“One of the most important steps that can stop piracy in the domestic market is digital cinema,” said the Information and Broadcasting Ministry Secretary Asha Swarup at the inaugural session of FICCI-Frames on March 25, 2008. FICCI obviously has been thinking on similar lines, and on March 26, 2008, a session was dedicated only to discuss the importance of digital cinema in the country.
Digital cinema in India is expected to change the face of “traditional” cinema business, just as Internet and mobile have changed the face of communication. Not only are computer graphics imaging or 3D animation picking up, film content itself is going digital with more graphics and visual effects. Digital cinema envisages providing a high definition cinematic experience using computer servers, telecom and satellite technology.
Don Savant, GM, APAC, IMAX Corporation said, “About 11.5 per cent of India’s total box office revenues for Harry Potter came from one single screen. IMAX today boasts of 300 plus theatres across 40 countries. The new IMAX digital theatre system delivers unparalleled quality.” In layman language, digital cinema is the projection of feature films digitally without celluloid.
Senthil Kumar, Real Image, Director informed, “In India, about 75 per cent of content is the domestic film business and Hollywood films account for only seven to 10 per cent of the total box office revenues.” On a more positive note, he said, “Over 10 per cent of the total screens in the country are digital in nature. Also, a lot of content is available digitally in languages like Hindi, Tamil, Kannada, Gujarati and Marathi amongst others.”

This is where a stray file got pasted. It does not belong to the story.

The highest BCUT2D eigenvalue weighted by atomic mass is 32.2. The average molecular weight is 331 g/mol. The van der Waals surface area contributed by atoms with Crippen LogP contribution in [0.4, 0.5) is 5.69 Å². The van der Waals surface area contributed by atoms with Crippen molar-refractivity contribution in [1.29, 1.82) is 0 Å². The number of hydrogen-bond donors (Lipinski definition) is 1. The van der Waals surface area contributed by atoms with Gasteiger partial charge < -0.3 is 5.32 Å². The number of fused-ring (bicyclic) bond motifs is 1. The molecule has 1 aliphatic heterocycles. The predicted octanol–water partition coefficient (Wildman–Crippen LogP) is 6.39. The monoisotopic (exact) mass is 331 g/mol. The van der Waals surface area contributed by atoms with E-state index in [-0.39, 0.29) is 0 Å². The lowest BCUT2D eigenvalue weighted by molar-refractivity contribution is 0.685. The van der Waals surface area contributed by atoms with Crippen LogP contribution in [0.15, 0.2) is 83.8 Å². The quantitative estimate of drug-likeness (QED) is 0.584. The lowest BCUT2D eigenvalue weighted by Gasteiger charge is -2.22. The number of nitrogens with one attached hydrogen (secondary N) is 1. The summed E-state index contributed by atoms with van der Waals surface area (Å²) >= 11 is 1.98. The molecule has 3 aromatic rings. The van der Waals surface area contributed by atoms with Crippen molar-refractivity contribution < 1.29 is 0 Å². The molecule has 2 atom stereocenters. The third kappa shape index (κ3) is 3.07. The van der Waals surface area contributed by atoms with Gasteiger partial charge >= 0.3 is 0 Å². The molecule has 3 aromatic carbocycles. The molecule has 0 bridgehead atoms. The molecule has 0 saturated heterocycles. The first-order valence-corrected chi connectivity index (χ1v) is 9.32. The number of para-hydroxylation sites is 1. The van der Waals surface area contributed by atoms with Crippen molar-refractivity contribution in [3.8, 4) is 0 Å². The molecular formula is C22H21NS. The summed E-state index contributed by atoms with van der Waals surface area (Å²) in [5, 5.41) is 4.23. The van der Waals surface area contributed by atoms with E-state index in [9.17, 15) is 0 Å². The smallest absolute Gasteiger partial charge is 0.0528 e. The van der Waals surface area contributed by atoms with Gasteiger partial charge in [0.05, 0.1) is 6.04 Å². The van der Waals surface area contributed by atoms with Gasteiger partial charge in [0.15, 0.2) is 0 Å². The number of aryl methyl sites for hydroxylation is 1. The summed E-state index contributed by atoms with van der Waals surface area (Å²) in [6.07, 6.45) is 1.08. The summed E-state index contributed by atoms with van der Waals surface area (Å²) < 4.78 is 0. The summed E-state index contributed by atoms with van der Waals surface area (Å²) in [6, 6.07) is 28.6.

D-Cinema, a reference to DCI quality, is probably the next ‘big thing’ with companies like Scrabble, Adlabs, Sathyam Cinemas, Pyramid Saimaira, E City and Cinemeta joining the league of digital format screens. D-Cinema is the only format in which Hollywood films are released today. Patrick Vons Sychowski, COO, Adlabs Digital Cinema took on the dais next and appealed to all the multiplex players to come together to take the digital cinema penetration in the domestic market to the next level.
“The total number of digital cinema worldwide has increased from 4394 in January 2007 to 6071 in January 2008. This increase clearly shows a growth of 38 per cent in the year,” said Tony Adamson, Worldwide Marketing Manager, DLP Cinema Products.
Makrand Karanjkar, CTO, UFO Movies said, “The digitalisation of cinema has also streamlined the distribution of cinema through satellite technology to geographically remote places and this has reduced piracy of the films as people get to see the original print in no time. However, Tan Ngaronga, COO, Sathyam Cinemas, expressed his concern that the transition to digital format still remains an issue that needs to be addressed. He said, “Access to digital prints need to improve.”
All experts on the panel said that the impact of digital cinema would be positive in the entertainment industry, as this would lead to increase in the number of movies, which kicks off a chain reaction leading to increase in the numbers of cinema-goers, and hence the theatre revenues.